Meg Saldana arrived in San Diego in 2019 to work as a nurse and send money to her mother and 2 younger siblings in the Philippines, the country that receives the fourth-most remittances. (The country to receive the second-most remittances is Mexico, followed by China.) As the eldest daughter, there's also a cultural expectation of providing for them.

Another sister lives with Saldana and sometimes watches Saldana's 3 small children for no charge. Saldana, 31, estimates she sends home 2% to 3% of her monthly budget via a payment app. That goes toward rent, medicine, a sibling's college tuition fees, and, until recently, her single mother's pizza shop business, which didn't bring in enough to support the family and has since shuttered. Saldana splits most expenses with her boyfriend, but they handle their remittances separately. (Saldana's partner helps support his mother in the Philippines too.)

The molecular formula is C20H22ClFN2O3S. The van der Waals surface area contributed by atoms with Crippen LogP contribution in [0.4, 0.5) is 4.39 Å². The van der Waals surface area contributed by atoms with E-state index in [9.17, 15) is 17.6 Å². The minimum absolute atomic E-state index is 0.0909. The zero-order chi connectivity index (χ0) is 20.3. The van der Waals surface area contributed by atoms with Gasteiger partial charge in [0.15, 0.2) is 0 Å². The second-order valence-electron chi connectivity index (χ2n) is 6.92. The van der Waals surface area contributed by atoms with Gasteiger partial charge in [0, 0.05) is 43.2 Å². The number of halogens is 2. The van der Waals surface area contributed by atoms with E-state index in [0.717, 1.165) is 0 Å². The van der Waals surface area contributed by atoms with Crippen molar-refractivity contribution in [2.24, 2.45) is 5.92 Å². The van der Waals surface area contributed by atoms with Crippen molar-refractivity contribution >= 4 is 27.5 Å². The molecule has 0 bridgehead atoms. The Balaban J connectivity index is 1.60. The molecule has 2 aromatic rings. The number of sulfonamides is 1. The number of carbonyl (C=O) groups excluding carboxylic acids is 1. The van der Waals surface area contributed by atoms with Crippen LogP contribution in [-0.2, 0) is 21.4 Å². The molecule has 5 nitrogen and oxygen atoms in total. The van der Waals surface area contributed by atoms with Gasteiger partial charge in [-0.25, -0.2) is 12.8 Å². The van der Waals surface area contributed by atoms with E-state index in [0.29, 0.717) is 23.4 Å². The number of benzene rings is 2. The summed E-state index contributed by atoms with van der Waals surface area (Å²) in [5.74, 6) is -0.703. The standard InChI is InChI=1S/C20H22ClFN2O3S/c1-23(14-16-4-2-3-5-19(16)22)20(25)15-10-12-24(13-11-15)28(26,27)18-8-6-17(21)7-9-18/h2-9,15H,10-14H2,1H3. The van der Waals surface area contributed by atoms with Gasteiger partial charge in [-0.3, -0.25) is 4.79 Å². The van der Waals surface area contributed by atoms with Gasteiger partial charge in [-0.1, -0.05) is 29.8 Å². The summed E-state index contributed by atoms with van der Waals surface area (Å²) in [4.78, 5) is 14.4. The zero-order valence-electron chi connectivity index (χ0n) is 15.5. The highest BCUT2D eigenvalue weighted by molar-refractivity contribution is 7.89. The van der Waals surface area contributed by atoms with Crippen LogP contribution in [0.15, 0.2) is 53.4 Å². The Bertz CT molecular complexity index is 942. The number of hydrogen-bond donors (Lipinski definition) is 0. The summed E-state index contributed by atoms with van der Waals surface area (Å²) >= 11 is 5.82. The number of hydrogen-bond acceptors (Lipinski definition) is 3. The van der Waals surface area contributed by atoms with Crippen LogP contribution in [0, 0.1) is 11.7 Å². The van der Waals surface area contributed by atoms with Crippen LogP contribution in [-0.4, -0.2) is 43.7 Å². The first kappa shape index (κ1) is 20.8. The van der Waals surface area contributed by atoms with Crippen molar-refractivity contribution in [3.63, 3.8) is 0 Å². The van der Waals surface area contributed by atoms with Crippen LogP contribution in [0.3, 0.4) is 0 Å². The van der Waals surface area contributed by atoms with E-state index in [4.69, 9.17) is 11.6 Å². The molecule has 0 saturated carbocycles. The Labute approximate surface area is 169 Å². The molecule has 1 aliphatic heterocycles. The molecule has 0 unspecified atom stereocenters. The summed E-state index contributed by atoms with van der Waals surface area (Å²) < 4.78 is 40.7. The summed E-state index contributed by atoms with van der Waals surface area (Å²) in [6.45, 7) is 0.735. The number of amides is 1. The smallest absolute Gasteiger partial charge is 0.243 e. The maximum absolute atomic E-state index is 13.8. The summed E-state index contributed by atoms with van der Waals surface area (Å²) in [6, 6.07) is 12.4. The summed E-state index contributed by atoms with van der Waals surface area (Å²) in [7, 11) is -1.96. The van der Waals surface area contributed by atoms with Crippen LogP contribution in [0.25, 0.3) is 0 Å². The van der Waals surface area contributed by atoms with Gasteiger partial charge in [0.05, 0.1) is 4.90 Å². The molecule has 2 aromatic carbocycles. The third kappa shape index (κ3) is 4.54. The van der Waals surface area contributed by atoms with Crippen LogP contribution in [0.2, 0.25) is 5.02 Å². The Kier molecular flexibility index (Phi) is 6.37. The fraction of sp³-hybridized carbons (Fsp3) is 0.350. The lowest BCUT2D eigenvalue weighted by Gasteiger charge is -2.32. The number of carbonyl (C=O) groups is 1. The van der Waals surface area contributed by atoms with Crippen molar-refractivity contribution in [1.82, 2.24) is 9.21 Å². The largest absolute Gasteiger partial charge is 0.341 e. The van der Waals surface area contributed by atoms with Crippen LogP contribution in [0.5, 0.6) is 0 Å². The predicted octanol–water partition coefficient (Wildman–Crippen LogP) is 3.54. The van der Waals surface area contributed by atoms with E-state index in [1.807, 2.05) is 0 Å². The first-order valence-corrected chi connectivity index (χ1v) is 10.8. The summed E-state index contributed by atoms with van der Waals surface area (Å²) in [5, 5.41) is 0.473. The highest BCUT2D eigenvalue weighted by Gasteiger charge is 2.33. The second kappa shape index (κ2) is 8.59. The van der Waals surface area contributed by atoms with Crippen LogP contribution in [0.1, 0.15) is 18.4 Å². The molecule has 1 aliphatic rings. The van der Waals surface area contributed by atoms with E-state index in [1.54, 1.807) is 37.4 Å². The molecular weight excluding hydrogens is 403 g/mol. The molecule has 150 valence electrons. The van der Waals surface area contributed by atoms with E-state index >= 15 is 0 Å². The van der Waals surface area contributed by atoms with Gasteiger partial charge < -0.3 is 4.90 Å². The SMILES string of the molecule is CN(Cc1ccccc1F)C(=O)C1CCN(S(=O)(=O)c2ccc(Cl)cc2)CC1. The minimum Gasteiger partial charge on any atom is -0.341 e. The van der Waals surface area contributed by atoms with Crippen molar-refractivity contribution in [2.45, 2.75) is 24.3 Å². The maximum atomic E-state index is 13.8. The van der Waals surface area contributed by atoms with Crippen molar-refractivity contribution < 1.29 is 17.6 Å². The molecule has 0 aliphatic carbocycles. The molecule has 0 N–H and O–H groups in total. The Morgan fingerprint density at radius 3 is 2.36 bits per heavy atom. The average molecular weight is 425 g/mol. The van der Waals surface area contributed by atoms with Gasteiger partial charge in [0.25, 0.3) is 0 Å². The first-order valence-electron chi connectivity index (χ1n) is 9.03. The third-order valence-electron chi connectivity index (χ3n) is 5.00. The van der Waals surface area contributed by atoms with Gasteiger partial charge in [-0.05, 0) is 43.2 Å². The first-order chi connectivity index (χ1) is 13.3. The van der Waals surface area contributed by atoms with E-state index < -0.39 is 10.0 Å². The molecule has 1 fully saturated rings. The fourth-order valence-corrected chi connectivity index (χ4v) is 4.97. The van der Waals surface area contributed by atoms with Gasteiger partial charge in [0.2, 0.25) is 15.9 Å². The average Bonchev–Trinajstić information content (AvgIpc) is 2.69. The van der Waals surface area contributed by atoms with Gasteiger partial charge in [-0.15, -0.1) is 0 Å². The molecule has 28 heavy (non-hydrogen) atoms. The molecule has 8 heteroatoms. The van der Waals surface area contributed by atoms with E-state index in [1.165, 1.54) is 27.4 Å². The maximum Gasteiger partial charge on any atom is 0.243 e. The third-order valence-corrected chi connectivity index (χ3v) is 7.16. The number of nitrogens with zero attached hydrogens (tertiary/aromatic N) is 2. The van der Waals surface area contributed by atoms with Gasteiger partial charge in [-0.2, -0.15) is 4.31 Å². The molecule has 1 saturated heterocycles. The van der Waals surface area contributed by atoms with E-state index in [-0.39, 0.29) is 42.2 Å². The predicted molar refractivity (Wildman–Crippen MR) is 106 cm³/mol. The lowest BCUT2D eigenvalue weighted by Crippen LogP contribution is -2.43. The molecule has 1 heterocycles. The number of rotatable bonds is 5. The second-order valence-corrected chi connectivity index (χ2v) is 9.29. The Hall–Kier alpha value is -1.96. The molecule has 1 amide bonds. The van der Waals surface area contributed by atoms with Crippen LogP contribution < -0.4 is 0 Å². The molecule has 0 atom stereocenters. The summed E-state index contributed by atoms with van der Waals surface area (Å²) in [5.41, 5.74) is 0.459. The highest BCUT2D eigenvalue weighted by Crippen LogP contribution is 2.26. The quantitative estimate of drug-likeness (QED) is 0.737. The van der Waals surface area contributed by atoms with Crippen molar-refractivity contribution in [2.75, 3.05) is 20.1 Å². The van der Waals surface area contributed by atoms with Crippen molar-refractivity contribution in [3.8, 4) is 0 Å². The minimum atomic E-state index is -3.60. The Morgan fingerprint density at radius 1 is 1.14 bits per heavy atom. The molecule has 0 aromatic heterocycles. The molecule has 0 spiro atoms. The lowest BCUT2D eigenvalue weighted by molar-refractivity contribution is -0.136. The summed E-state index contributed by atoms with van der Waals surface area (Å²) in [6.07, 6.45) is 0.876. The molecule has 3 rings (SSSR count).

"It's tough, especially having kids," Saldana says. "Sometimes I think I could have put this money in a fund for their college or my retirement or pay down my credit card. But it's not a good use of my energy to think like that because there's an understanding if you go to the States, you're going to provide. I'm going to help my siblings until they have their own jobs."

How to send money internationally

If you're sending money internationally, consider these tips to make the experience as helpful to your family—and as smooth for you—as possible.

1. Budget aid as you would any other expense